The culture I come from has a special term for someone with whom you can identify. A someone who can commiserate with you, who can empathize, who can feel what you feel, almost.
The strictest translated definition of the word is co-parent. It describes the person who baptizes your child and becomes their godmother or godfather. With this process they become your comadre or compadre.
In casual use, in the slang form perhaps, it means something much richer. Your best buddy is your comadre or your compadre. You do not need to have a child needing baptism to acquire a compa.
This insightful post by J.G. Chayko made me stop to think about who I have to share my RA trials and tribulations with face to face. Sharing in the sense that they don’t just hear me grouse, but totally get it.
Not my husband, who at first gave me a wide berth, sailor that he is. He thought, since I was in so much pain, that his backing away and not placing demands on me of any kind was the kindest thing to do.
It wasn’t. And though he is now supportive to the nth degree, he cannot know what I feel.
Not my children from whom I hid my disease with a passion for many years. I did not want to let them see me sweat. Must be strong, must be strong for those whom I brought into the world and depended on me.
Now I educate them as to what RA can do when it decides to do it.
Not my coworkers who absolutely depended on me, especially when the buck stopped with me. My pride wouldn’t allow me to let them know how much pain I was in, though I did eventually enlist two of them to help me with Humira injections to my arms, an area that I could not reach myself.
This problem ended when I retired from nursing. Sadly, but I knew it was time to pass the baton. My oldest son is now the R.N. in the family. Though he and his wife, a pharmacist, can relate to the theory of RA and its treatment modalities, they cannot know what it is really like.
So I closed my eyes and searched. Who was there for me? Who was my compa?
And it hit me like a lightning bolt. Of course! I’d just seen him today when we’d put our heads together once again and shared war stories about ways to defeat and one-up RA. We do that every two months, more frequently if RA is being more horrid than usual to me.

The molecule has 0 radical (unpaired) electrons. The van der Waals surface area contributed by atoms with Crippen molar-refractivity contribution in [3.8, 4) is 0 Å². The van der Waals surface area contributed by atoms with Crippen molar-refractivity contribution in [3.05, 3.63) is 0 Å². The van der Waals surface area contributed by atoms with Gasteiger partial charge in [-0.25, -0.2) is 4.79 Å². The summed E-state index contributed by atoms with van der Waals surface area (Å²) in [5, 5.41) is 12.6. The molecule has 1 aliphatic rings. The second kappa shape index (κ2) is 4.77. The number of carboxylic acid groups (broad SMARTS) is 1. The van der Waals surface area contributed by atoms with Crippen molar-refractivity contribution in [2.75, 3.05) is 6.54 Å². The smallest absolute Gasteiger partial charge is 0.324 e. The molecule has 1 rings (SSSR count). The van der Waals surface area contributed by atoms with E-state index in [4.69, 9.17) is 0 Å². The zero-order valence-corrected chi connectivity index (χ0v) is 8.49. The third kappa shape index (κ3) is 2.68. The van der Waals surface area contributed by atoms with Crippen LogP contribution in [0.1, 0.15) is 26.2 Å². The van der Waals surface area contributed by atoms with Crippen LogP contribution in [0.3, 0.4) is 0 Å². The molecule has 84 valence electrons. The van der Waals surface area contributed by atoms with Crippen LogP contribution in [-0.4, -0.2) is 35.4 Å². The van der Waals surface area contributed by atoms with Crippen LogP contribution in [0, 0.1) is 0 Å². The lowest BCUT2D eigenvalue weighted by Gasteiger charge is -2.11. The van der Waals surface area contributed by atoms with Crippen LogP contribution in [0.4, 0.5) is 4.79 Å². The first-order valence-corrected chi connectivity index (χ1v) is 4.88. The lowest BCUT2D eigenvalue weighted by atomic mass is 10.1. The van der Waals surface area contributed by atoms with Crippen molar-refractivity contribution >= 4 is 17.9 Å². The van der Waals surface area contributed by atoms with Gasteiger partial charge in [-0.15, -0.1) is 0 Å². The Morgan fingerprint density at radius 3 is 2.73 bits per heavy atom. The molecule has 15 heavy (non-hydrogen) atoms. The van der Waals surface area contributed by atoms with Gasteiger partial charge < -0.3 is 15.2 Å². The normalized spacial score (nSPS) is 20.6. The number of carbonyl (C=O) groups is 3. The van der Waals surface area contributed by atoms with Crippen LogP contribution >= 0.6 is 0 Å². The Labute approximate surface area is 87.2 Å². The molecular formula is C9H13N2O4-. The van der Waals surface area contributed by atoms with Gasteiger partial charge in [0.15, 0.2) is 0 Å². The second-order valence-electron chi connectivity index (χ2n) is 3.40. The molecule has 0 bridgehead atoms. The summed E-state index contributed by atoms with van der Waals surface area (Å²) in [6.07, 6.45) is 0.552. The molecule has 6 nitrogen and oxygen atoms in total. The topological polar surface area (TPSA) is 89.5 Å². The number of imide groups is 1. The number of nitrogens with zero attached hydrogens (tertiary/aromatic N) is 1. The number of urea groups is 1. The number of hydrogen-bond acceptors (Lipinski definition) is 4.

He is there for me, always. I can call. I can email. I can visit. My rheumatologist is my compa, for he has RA and he knows.
You’re rheumatologist has RA? Wow. I guess I would call that fortunate for the patient and perhaps unfortunate for the doctor, but then again he can really empathize with his patients can’t he? I don’t have a compra either. I have no peers with RA, an acquaintance or two, but nobody close to me to have a cup of coffee with. I guess my cyber RA friends would be the closest to a compra. They’ve been understanding, helpful, and they listen and know of what I speak.
Yes, unfortunate for all that have chronic disease. Fortunate in a way for him since he is at the brink of new breakthroughs. I didn’t know he had it until a few years ago. I hope I didn’t give it to him as I have it for twice as long! But, he’s great, caring, and takes his time which makes appointments take three hours long, but worth my time, every minute of it.
I’m in the same boat. No one close to me has this disease – no family or friends (which I’m thankful for), so I turn to my online family. My partner does everything he can to be supportive and he’s amazing but there’s always that missing part knowing that he can’t really know how I feel… but still, I am lucky in many ways and try to focus on the good stuff… and a big part of that is knowing I am not alone in my battle. This is a lovely post. Thanks for my virtual hug.
Hi, J. You started my noodle thinking. So important to have someone to relate to and empathize with. I give thanks for all my blogworld friends every day.
I am in the same position, nobody close to me who truly “gets it.” My husband is the closest who will ever truly understand, because he knows me better than anyone and because he is facing his own physical challenges. He’ll actually be seeing my rheumatologist next week to start figuring out why he is having so much joint pain and fatigue.
I am grateful for the online friends I’ve found- all have been supportive. It’s important that we have someone who will understand us 🙂
Hi, Kim, I hope they had good news for your hubby. Good news with pain relief. Joint pain is the pits, but fatigue takes the cake. i have formed deep friendships on line and they get me through.
It’s wonderful that you have such a compassionate, understanding friend you can talk to about your RD–and he just happens to be your rheumatologist! I’m so glad for you, Irma. I just lost my rheumy of five years and don’t know who’ll be replacing him, yet, so I’m a bit worried. Maybe I’ll get lucky, and like you, find a comadre or compradre. Fingers crossed.
This was a lovely post. 🙂
Hi, Wren. I was surprised when he told me about it several years ago. He is so kind-hearted. He treats children and adults, compassionate to the extreme. I’ve had it for twice as long as he, and now I would never change doctors. Not willingly, at least. My visits with him are not solely doctor/patient interactions, but more of a meeting of traveling companions. I hope you find someone as good as him.
Irma: That’s so wonderful that you have a rheumatologist that can relate. When thinking about what I would tell others who have RA, finding the right doctor is at the top of the list. You have to find someone who treats you like a person, who looks at the whole patient. The fact that you have found someone who goes even beyond those essentials is wonderful.
Hi, Carla. I am lucky. The first one let me end up in the ER with fluid building up in my chest cavity. That’s how I found out I had RA. This doctor brought me back from the brink. I gladly wait the three hours that my appointments take. He gives his time and compassion to all.